- Kevin Seifert, NFL Nation
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DETROIT -- The Detroit Lions sure had the look of a disintegrating team Sunday at Ford Field. Understandable but unfortunate frustration emerged in the latter stages of a 24-20 loss to the Green Bay Packers, one that left them with a 4-6 record, including 0-4 in the NFC North, and eliminated their margin of error in the postseason race.
To be sure, the Lions have not yet been eliminated from playoff contention. But they'll almost certainly need to win all six of their remaining games to qualify, an unlikely scenario that began registering Sunday.
Television cameras caught receivers coach Shawn Jefferson screaming angrily at offensive coordinator Scott Linehan near the end of the game. Receiver Titus Young was on the bench for the final series of the game for reasons apparently not related to any injury. And center Dominic Raiola was morose in the postgame locker room.
Quarterback Matthew Stafford said "disarray is probably not the right word" to describe the team. But the point when NFL teams realize they won't make the playoffs is usually accompanied by emotion and a degree of lashing out. The Lions are no different.
"Anytime you're not successful, nothing's going to look good," coach Jim Schwartz said. "I thought there were times when we hit on things really well, but we didn't do enough to win. Anytime you don't do enough to win, it's going to look that way."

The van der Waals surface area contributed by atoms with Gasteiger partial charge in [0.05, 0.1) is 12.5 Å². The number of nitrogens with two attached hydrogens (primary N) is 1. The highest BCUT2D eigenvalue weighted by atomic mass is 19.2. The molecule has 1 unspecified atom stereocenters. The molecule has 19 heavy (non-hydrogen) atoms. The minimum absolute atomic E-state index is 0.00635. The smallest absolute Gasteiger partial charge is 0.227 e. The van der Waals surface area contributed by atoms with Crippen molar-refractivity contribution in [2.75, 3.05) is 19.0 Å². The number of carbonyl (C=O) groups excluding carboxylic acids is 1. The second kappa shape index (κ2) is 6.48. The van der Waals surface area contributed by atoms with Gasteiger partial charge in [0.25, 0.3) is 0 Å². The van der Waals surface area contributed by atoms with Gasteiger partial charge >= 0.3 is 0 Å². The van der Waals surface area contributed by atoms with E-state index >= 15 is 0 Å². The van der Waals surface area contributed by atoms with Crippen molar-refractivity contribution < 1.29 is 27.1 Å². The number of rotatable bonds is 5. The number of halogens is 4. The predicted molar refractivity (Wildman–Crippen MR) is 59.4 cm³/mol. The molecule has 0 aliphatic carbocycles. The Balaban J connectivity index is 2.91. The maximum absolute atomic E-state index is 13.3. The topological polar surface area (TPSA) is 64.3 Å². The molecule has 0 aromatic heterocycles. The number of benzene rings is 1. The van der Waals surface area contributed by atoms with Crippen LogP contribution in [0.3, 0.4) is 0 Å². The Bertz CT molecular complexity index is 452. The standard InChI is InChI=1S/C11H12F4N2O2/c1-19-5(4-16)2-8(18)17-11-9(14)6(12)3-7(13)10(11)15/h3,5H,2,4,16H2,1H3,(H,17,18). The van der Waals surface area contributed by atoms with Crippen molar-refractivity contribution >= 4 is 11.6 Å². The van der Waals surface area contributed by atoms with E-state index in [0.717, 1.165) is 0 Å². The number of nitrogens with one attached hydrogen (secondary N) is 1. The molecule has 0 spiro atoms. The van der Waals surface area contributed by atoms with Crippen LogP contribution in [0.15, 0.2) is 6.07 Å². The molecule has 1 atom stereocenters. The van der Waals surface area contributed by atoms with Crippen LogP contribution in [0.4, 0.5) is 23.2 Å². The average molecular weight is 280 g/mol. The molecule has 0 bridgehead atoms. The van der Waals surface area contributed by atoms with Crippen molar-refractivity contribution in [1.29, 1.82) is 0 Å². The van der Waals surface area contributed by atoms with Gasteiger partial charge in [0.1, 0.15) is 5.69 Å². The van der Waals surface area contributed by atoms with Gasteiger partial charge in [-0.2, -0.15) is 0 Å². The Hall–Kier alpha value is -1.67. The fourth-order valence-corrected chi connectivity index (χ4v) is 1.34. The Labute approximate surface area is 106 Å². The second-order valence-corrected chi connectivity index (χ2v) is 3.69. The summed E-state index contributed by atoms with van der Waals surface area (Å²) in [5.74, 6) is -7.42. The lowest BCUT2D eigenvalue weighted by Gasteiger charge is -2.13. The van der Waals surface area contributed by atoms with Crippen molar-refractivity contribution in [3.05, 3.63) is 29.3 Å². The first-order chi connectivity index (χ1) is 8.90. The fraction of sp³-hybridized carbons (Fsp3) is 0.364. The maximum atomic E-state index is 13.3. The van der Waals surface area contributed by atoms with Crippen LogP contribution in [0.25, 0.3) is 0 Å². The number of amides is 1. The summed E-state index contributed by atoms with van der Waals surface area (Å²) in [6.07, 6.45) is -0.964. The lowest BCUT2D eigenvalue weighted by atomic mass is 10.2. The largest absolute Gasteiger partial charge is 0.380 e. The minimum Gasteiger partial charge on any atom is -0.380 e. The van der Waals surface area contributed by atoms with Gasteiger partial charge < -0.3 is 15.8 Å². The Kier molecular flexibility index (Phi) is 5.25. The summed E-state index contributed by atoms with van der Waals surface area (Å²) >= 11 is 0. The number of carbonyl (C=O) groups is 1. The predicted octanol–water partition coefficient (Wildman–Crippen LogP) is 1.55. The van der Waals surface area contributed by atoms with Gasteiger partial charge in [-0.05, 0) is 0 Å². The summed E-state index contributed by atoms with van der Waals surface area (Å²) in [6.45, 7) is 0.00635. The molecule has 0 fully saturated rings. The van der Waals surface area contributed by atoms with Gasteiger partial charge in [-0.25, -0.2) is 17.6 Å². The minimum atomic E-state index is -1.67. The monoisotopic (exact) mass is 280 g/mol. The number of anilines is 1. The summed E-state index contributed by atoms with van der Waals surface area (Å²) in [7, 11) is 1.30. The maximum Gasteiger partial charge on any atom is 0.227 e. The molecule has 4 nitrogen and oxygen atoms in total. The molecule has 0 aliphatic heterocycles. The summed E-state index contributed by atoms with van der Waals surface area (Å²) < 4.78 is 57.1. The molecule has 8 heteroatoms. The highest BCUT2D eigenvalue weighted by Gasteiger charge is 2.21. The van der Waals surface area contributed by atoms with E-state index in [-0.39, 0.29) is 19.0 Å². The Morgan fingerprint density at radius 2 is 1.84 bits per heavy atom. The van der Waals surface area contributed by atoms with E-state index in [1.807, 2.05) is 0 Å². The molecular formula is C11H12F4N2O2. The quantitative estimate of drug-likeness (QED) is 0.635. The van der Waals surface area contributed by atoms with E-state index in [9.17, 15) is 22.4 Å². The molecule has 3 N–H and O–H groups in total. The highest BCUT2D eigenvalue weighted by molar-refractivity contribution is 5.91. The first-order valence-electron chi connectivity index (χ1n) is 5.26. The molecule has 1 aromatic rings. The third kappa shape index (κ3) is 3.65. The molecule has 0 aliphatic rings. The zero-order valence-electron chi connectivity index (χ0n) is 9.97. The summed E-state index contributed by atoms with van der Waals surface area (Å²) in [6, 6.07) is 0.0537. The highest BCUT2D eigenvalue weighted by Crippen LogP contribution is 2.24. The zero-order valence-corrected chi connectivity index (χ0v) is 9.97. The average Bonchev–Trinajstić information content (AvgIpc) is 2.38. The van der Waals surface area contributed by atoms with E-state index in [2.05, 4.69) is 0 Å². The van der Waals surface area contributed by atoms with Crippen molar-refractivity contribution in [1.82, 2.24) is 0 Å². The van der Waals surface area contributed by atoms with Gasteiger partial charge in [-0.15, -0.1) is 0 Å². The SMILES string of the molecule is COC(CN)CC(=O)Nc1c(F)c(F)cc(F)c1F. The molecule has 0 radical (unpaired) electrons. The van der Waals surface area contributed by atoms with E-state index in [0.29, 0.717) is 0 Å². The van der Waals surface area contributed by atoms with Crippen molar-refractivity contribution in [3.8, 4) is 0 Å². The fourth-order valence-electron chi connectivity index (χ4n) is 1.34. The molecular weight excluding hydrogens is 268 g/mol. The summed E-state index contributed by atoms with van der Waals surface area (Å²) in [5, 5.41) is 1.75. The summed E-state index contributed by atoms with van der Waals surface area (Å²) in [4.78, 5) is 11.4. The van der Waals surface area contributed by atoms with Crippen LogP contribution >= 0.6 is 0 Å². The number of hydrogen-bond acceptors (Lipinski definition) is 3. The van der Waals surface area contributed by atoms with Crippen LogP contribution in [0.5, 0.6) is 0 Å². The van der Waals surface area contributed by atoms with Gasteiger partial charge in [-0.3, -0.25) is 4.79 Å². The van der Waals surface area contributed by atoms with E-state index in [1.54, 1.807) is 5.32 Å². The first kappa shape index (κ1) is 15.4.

Why the Lions haven't done enough to win this season is a matter that will require deep analysis. They have won only one game, against the 1-9 Jacksonville Jaguars, that didn't require a fourth-quarter comeback. Have they just "missed opportunities here and there," as receiver Calvin Johnson said Sunday? Or do they have deeper issues that will require some difficult offseason decisions?
I'm not sure yet. But I can't say I expected their Thanksgiving Day game against the Houston Texans to be a relatively meaningless game. They're not happy about it, but the Lions are already playing out the string.
15mJason Gibbs, Special to ESPN.com
2hJason Gibbs, Special to ESPN.com